By NEIL HARTNELL
Tribune Business Editor
The Minister of Tourism yesterday admitted that the short timeline given to meet enhanced US aviation security demands was "causing concern", with the greatest impact likely to be felt at Family Island airports.
Dionisio D'Aguilar told Tribune Business he did not want to think about the potential impact these measures will have on airline ticket prices and airport user fees, saying he was concentrating first on the "customer experience".
He confirmed that the Government was currently assessing whether the Bahamas' airports possess the necessary equipment and trained staff, and in sufficient quantities, to conduct the enhanced explosives screening and more rigorous security checks demanded by the US Department of Homeland Security.
The Department's guidelines, disclosed after the New York Times obtained an International Air Transport Association (IATA) memo, require all 280 airports that are the last points of departure for the US to possess equipment capable of detecting explosive residue on passengers' hands.
This must be in place within 21 days, with the tougher security checks initiated by fall 2017. The New York Times reported that airports which fail to implement the explosives-detecting equipment could be cut-off from direct flights to the US.
That represents a particular problem for the Bahamas, given its archipelago layout and the numerous Family Island airports, such as those in Abaco, Eleuthera, Exuma and San Salvador, which provide direct commercial airline connectivity to and from the US.
"That's where it's going to cause the greatest level of concern and the greatest expense," Mr D'Aguilar told Tribune Business of the new US aviation security demands, although he suggested the major Family Island airports possessed the necessary technology.
"It affects the Family Islands more. I'm not sure whether every Family Island airport, for which there are direct flights to the US, has the equipment in place....These are all additional costs that this new directive will impose on the Bahamian people."
The Bahamas, a tourist-dependent nation with around 80 per cent of visitors coming from the US, is always disproportionately affected by new aviation regulations coming out of Washington D. C., as these impact the ease and cost of access to this country.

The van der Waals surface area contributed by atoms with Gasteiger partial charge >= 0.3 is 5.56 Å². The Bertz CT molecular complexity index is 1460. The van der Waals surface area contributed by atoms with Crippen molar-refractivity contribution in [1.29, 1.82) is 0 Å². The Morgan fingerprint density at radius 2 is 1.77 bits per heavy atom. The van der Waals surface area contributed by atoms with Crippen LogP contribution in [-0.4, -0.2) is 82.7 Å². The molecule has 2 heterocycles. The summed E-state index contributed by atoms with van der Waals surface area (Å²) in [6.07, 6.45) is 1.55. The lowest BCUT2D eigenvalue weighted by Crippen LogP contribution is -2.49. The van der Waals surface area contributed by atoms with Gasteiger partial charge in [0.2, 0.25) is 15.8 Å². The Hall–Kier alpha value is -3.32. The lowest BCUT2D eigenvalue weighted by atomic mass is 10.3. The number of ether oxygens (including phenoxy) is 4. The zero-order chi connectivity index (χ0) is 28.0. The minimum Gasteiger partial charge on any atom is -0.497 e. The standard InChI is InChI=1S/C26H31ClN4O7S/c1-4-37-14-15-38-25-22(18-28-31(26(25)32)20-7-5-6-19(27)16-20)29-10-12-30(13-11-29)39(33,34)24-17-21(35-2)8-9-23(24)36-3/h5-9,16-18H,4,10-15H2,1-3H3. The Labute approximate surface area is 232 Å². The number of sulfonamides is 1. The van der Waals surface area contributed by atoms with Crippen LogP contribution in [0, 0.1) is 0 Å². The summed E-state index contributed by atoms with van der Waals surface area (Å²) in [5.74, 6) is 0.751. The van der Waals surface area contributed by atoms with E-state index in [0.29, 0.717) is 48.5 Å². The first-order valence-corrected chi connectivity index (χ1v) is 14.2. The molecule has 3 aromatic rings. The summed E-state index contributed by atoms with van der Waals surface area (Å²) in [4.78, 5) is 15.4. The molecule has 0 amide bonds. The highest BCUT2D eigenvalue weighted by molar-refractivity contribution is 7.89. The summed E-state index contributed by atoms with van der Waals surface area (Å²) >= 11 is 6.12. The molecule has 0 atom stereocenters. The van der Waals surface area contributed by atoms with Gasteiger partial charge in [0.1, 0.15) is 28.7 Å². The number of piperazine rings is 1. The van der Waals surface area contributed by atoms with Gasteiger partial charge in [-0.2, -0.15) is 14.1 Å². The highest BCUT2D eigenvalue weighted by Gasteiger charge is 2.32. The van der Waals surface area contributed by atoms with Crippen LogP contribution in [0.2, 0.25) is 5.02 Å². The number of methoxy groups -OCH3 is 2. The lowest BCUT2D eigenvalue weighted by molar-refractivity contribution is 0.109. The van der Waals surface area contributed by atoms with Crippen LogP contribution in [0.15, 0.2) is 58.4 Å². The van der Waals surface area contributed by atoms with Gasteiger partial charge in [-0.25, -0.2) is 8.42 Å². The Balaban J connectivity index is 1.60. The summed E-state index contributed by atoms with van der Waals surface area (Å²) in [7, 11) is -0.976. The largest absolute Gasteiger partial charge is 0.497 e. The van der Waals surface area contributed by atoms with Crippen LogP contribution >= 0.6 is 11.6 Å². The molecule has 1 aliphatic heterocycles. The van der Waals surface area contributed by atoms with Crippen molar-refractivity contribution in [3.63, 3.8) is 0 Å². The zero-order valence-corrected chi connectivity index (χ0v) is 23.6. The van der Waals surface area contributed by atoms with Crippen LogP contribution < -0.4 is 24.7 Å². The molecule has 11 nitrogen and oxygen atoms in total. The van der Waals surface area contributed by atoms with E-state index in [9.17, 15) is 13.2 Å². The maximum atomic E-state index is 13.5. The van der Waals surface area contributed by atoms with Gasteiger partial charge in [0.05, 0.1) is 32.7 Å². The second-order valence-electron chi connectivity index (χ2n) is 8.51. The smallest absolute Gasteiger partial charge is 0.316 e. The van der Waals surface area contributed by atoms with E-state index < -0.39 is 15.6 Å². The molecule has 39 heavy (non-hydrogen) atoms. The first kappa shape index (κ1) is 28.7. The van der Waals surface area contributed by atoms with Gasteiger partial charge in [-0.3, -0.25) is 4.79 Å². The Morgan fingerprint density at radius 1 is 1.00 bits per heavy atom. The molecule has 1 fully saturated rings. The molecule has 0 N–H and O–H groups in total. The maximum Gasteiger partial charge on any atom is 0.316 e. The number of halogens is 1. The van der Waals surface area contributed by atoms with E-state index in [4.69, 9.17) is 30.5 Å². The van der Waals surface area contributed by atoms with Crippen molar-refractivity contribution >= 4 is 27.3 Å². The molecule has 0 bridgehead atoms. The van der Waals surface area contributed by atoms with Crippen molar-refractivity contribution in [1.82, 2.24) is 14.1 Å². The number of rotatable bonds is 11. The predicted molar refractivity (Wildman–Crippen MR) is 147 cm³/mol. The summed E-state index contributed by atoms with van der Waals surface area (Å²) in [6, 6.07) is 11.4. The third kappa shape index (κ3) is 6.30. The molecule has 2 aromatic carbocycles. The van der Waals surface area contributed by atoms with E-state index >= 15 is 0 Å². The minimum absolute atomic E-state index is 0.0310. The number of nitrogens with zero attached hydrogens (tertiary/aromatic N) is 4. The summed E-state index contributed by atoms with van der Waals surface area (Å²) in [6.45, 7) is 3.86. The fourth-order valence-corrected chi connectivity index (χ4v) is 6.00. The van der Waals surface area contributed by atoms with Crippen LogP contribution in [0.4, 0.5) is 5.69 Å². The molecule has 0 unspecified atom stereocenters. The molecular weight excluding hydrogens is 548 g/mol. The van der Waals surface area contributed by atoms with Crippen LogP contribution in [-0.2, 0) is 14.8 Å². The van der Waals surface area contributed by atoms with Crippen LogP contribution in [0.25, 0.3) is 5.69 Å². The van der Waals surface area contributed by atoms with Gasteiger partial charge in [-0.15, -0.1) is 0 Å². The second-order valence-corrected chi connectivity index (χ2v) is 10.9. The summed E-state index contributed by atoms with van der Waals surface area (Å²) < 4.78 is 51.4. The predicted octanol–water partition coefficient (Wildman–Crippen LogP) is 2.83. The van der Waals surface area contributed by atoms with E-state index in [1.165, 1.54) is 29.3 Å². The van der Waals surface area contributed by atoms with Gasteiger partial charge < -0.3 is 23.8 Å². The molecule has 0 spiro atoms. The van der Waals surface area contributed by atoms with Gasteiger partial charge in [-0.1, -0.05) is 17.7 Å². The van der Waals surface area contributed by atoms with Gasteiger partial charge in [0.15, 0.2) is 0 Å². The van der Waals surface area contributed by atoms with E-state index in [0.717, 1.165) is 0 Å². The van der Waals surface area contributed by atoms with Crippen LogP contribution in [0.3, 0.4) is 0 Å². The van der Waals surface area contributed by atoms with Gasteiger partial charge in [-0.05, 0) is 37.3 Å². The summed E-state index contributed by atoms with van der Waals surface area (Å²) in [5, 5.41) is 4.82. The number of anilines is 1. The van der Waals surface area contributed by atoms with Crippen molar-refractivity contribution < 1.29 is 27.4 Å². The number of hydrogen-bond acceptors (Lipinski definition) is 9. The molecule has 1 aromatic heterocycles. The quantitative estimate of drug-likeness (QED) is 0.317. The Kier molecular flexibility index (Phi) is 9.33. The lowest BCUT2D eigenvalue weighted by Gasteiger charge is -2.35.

Mr D'Aguilar pointed to airports such as Treasure Cay, which handles one international flight per day, as those that were likely to be impacted.
"We're going to have to think this through and execute as smoothly as we can," Mr D'Aguilar told Tribune Business. "I'm sure there are going to be some bumps in the road to begin with."
Asked about the potential increase in airline ticket prices, and airport user fees, that many international experts are predicting will result from these measures, the Minister replied: "We're not there yet.
"We're not thinking about that yet. We just want to ensure the customer experience is a pleasant one."
The new Minnis administration has already shown it is worried about 'access' and aviation-related costs for visitors to the Bahamas, fearing increases here will further undermine the Bahamas' price competitiveness.
It has demonstrated this over the Nassau Airport Development Company's (NAD) proposed increase to Lynden Pindling International Airport (LPIA) user fees - a response to its debt downgrade.
Bahamian airlines that fly into the US, such as Bahamasair and Sky Bahamas, will also be impacted. The New York Times reported that they have just months to show they are carrying out enhanced security protocols, including the interviewing of passengers, and bring their security standards into line with those of US airlines. Otherwise heavy fines will result.
Mr D'Aguilar said the enhanced US security measures were a response to intelligence reports that Islamic jihadists are experimenting with bombs inside laptops, cell phones and other electronic devices. These products, together with passengers' hands and belt buckles, face being scrubbed for explosive residue.
The Bahamas may have a head-start in complying with US desires as a result of its pre-clearance facilities at LPIA and in Freeport. The Trump administration is expressing a desire, according to the New York Times, to expand these to other nations so that Department of Homeland Security personnel can scrutinise travellers to the US.
"We're assessing it now," Mr D'Aguilar told Tribune Business, including whether additional security measures need to be implemented at the Bahamas' airports. "We know what our equipment is on the ground right now, and we're seeing if it's sufficient to process passengers through LPIA.
"It's first to see whether we can process, and the period of time it takes, and when we've finished our assessment it may mean people have to go to the airport three hours ahead of their flight, rather than two hours.
"It is an inconvenience, but America finds it necessary to ensure the safety of flights and passengers going into the US."
Mr D'Aguilar said the Bahamas was "ready to do it now" from an equipment and technology perspective, but had to ensure there was "no inordinate wait" for passengers departing to the US, given this nation's desire to provide a good 'last impression' of this country for tourists.
He added that the short implementation timeframe would make it difficult for the Bahamas to hire more airport screening and security personnel, given that these persons all needed to be properly trained.